Bloomberg the Company & Products

Bloomberg Anywhere Login


Connecting decision makers to a dynamic network of information, people and ideas, Bloomberg quickly and accurately delivers business and financial information, news and insight around the world.


Financial Products

Enterprise Products


Customer Support

  • Americas

    +1 212 318 2000

  • Europe, Middle East, & Africa

    +44 20 7330 7500

  • Asia Pacific

    +65 6212 1000


Industry Products

Media Services

Follow Us

Citigroup Took Three Weeks to Notify Customers of Breach

Don't Miss Out —
Follow us on:

June 13 (Bloomberg) -- Citigroup Inc., the third-biggest U.S. lender, took as long as three weeks to notify customers after data for about 210,000 credit-card accounts in North America were breached.

“Citi immediately rectified the data breach upon discovery, while also placing internal fraud alerts and monitoring on all accounts at risk,” Sean Kevelighan, a spokesman for Citigroup, said today in an e-mailed statement. “Simultaneously, we began analysis to determine the precise accounts and type of information accessed, which resulted in roughly 1 percent of North America Citi-branded credit cards. Within three weeks -- June 3 precisely -- we began sending notification letters to clients, the majority of which included re-issued credit cards.”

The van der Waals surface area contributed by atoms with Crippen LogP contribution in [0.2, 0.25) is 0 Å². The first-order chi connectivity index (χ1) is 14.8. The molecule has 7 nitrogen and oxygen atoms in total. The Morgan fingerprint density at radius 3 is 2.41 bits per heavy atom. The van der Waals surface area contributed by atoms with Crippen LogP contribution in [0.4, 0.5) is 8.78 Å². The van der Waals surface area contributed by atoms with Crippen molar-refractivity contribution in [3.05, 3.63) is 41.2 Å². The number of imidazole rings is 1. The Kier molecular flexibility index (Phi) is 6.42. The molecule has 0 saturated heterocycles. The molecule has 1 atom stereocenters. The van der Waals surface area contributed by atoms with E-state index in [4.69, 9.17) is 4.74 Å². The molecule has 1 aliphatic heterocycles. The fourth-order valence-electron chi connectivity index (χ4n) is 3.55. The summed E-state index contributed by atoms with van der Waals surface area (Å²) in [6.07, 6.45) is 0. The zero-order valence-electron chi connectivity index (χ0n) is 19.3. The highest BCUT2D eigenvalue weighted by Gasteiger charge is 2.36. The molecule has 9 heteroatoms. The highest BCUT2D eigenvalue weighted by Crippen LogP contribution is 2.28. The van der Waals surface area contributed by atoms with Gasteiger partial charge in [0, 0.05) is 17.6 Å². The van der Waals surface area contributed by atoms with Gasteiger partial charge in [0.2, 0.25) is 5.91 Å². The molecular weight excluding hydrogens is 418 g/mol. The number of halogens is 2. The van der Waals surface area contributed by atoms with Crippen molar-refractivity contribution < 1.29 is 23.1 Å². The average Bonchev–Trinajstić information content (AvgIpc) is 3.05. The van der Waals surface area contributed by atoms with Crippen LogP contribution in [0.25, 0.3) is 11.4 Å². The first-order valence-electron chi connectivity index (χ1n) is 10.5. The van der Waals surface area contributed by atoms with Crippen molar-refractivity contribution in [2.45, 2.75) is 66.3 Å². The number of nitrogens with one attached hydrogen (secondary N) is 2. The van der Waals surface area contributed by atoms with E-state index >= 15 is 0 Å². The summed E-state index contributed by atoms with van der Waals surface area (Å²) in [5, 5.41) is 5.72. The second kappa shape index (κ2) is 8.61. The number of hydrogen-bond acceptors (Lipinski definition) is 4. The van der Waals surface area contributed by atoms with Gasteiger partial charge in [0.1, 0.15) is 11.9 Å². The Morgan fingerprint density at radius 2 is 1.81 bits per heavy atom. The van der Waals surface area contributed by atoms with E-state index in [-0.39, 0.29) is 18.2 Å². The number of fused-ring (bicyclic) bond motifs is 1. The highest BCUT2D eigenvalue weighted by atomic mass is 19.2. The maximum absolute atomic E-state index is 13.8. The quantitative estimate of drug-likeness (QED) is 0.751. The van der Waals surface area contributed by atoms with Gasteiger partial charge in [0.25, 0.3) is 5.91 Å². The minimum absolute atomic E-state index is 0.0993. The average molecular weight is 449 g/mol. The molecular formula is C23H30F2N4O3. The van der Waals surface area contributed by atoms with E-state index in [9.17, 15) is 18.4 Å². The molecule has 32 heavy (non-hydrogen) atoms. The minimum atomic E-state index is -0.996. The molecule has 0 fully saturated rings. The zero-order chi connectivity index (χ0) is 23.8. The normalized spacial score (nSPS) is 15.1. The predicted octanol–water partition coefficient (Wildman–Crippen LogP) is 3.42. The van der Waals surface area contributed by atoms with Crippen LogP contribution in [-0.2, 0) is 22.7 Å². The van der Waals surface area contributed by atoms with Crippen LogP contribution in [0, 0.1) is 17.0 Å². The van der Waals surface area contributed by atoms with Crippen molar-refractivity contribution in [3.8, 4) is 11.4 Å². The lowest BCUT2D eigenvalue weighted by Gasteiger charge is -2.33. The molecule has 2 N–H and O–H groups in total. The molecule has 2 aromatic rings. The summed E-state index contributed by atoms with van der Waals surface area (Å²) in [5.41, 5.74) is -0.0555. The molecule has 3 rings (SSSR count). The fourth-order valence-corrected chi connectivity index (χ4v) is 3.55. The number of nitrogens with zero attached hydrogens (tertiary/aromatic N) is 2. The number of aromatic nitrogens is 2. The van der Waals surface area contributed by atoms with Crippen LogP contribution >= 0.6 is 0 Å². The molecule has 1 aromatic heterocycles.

Online intruders accessed customer names, account numbers and contact information, the New York-based company said in an e-mailed statement last week. Social Security numbers, dates of birth and bank-card security codes weren’t breached, the bank said last week.

Citigroup had 21.1 million credit-card accounts at the end of the first quarter. Chief Executive Officer Vikram Pandit, 54, shuffled the business in September, replacing unit head Paul Galant with Judson Linville, a former American Express Co. executive. The division said first-quarter profit from continuing operations more than tripled to $460 million from the same period a year earlier.

The Wall Street Journal reported the delay in alerting customers earlier today, saying the bank’s internal investigation took 10 to 12 days after beginning within 24 hours of the discovery. The Journal cited an unnamed person familiar with the situation.

To contact the reporters on this story: Donal Griffin in New York at; Michael J. Moore in New York at

To contact the editor responsible for this story: David Scheer at

Please upgrade your Browser

Your browser is out-of-date. Please download one of these excellent browsers:

Chrome, Firefox, Safari, Opera or Internet Explorer.